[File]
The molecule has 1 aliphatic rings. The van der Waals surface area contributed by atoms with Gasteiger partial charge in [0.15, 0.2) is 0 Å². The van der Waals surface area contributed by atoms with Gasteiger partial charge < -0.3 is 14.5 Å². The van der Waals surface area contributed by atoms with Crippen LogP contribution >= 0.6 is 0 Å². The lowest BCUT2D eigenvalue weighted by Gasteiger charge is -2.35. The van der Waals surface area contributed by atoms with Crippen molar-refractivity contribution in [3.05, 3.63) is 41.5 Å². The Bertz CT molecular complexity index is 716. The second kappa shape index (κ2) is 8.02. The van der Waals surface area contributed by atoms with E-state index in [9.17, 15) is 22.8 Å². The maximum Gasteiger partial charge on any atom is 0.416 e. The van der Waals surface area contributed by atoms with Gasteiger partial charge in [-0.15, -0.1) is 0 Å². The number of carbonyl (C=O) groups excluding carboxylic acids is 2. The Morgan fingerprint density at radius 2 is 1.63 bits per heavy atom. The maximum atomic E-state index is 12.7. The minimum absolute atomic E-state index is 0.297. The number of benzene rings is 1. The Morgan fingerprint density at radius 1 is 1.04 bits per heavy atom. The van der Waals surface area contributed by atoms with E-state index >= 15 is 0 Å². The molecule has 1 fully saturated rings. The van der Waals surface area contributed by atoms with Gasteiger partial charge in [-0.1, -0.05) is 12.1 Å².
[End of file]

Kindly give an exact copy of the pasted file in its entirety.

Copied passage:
The molecule has 1 aliphatic rings. The van der Waals surface area contributed by atoms with Gasteiger partial charge in [0.15, 0.2) is 0 Å². The van der Waals surface area contributed by atoms with Gasteiger partial charge < -0.3 is 14.5 Å². The van der Waals surface area contributed by atoms with Crippen LogP contribution >= 0.6 is 0 Å². The lowest BCUT2D eigenvalue weighted by Gasteiger charge is -2.35. The van der Waals surface area contributed by atoms with Crippen molar-refractivity contribution in [3.05, 3.63) is 41.5 Å². The Bertz CT molecular complexity index is 716. The second kappa shape index (κ2) is 8.02. The van der Waals surface area contributed by atoms with E-state index in [9.17, 15) is 22.8 Å². The maximum Gasteiger partial charge on any atom is 0.416 e. The van der Waals surface area contributed by atoms with Gasteiger partial charge in [-0.15, -0.1) is 0 Å². The number of carbonyl (C=O) groups excluding carboxylic acids is 2. The Morgan fingerprint density at radius 2 is 1.63 bits per heavy atom. The maximum atomic E-state index is 12.7. The minimum absolute atomic E-state index is 0.297. The number of benzene rings is 1. The Morgan fingerprint density at radius 1 is 1.04 bits per heavy atom. The van der Waals surface area contributed by atoms with E-state index >= 15 is 0 Å². The molecule has 1 fully saturated rings. The van der Waals surface area contributed by atoms with Gasteiger partial charge in [-0.1, -0.05) is 12.1 Å².